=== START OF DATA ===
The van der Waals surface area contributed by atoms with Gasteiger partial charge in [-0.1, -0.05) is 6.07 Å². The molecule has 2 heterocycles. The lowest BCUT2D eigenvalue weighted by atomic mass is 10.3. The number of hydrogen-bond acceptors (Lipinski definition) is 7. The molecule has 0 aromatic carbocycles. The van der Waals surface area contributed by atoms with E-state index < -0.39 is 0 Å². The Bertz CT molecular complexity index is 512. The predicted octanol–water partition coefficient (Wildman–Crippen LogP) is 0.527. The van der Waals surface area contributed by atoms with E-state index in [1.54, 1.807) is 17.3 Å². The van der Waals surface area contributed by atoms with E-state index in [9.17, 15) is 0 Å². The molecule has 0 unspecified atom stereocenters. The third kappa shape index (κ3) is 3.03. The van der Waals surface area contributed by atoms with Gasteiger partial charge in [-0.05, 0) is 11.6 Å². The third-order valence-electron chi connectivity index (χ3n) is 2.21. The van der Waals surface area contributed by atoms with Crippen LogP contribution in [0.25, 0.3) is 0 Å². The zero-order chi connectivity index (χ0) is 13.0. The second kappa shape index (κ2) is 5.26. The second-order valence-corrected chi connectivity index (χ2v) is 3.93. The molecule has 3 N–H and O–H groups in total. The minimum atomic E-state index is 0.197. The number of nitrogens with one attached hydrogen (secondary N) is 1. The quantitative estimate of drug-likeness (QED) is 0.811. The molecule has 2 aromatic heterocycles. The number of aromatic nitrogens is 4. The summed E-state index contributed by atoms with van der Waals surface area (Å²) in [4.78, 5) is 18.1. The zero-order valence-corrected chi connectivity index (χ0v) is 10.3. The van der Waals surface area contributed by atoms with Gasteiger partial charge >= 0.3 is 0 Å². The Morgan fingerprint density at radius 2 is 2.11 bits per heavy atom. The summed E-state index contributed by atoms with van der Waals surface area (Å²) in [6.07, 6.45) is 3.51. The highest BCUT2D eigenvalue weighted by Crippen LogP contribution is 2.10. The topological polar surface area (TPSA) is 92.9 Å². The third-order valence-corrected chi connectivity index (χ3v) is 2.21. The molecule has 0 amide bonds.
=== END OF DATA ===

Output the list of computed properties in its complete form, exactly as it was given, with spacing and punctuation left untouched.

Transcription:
The van der Waals surface area contributed by atoms with Gasteiger partial charge in [-0.1, -0.05) is 6.07 Å². The molecule has 2 heterocycles. The lowest BCUT2D eigenvalue weighted by atomic mass is 10.3. The number of hydrogen-bond acceptors (Lipinski definition) is 7. The molecule has 0 aromatic carbocycles. The van der Waals surface area contributed by atoms with E-state index < -0.39 is 0 Å². The Bertz CT molecular complexity index is 512. The predicted octanol–water partition coefficient (Wildman–Crippen LogP) is 0.527. The van der Waals surface area contributed by atoms with E-state index in [1.54, 1.807) is 17.3 Å². The van der Waals surface area contributed by atoms with E-state index in [9.17, 15) is 0 Å². The molecule has 0 unspecified atom stereocenters. The third kappa shape index (κ3) is 3.03. The van der Waals surface area contributed by atoms with Gasteiger partial charge in [-0.05, 0) is 11.6 Å². The third-order valence-electron chi connectivity index (χ3n) is 2.21. The van der Waals surface area contributed by atoms with Crippen LogP contribution in [0.25, 0.3) is 0 Å². The zero-order chi connectivity index (χ0) is 13.0. The second kappa shape index (κ2) is 5.26. The second-order valence-corrected chi connectivity index (χ2v) is 3.93. The molecule has 3 N–H and O–H groups in total. The minimum atomic E-state index is 0.197. The number of nitrogens with one attached hydrogen (secondary N) is 1. The quantitative estimate of drug-likeness (QED) is 0.811. The molecule has 2 aromatic heterocycles. The number of aromatic nitrogens is 4. The summed E-state index contributed by atoms with van der Waals surface area (Å²) in [4.78, 5) is 18.1. The zero-order valence-corrected chi connectivity index (χ0v) is 10.3. The van der Waals surface area contributed by atoms with Gasteiger partial charge >= 0.3 is 0 Å². The Morgan fingerprint density at radius 2 is 2.11 bits per heavy atom. The summed E-state index contributed by atoms with van der Waals surface area (Å²) in [6.07, 6.45) is 3.51. The highest BCUT2D eigenvalue weighted by Crippen LogP contribution is 2.10. The topological polar surface area (TPSA) is 92.9 Å². The third-order valence-corrected chi connectivity index (χ3v) is 2.21. The molecule has 0 amide bonds.